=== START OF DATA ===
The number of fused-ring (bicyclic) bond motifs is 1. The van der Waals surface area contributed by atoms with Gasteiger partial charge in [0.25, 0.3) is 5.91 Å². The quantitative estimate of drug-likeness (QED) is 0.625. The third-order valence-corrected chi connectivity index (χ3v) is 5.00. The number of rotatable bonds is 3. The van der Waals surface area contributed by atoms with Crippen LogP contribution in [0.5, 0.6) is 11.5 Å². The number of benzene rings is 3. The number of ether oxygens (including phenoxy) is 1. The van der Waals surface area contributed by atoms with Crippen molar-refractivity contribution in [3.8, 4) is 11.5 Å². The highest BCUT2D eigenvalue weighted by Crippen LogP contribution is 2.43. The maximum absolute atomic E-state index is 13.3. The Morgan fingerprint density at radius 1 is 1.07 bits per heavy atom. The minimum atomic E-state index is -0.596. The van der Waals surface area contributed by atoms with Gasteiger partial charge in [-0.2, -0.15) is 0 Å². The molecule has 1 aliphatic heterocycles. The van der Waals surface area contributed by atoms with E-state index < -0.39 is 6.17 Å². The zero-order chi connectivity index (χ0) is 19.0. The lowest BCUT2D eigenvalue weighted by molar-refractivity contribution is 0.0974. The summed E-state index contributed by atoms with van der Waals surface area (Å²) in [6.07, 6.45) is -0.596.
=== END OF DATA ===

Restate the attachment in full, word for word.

The number of fused-ring (bicyclic) bond motifs is 1. The van der Waals surface area contributed by atoms with Gasteiger partial charge in [0.25, 0.3) is 5.91 Å². The quantitative estimate of drug-likeness (QED) is 0.625. The third-order valence-corrected chi connectivity index (χ3v) is 5.00. The number of rotatable bonds is 3. The van der Waals surface area contributed by atoms with Crippen LogP contribution in [0.5, 0.6) is 11.5 Å². The number of benzene rings is 3. The number of ether oxygens (including phenoxy) is 1. The van der Waals surface area contributed by atoms with Crippen molar-refractivity contribution in [3.8, 4) is 11.5 Å². The highest BCUT2D eigenvalue weighted by Crippen LogP contribution is 2.43. The maximum absolute atomic E-state index is 13.3. The Morgan fingerprint density at radius 1 is 1.07 bits per heavy atom. The minimum atomic E-state index is -0.596. The van der Waals surface area contributed by atoms with Gasteiger partial charge in [-0.2, -0.15) is 0 Å². The molecule has 1 aliphatic heterocycles. The van der Waals surface area contributed by atoms with E-state index < -0.39 is 6.17 Å². The zero-order chi connectivity index (χ0) is 19.0. The lowest BCUT2D eigenvalue weighted by molar-refractivity contribution is 0.0974. The summed E-state index contributed by atoms with van der Waals surface area (Å²) in [6.07, 6.45) is -0.596.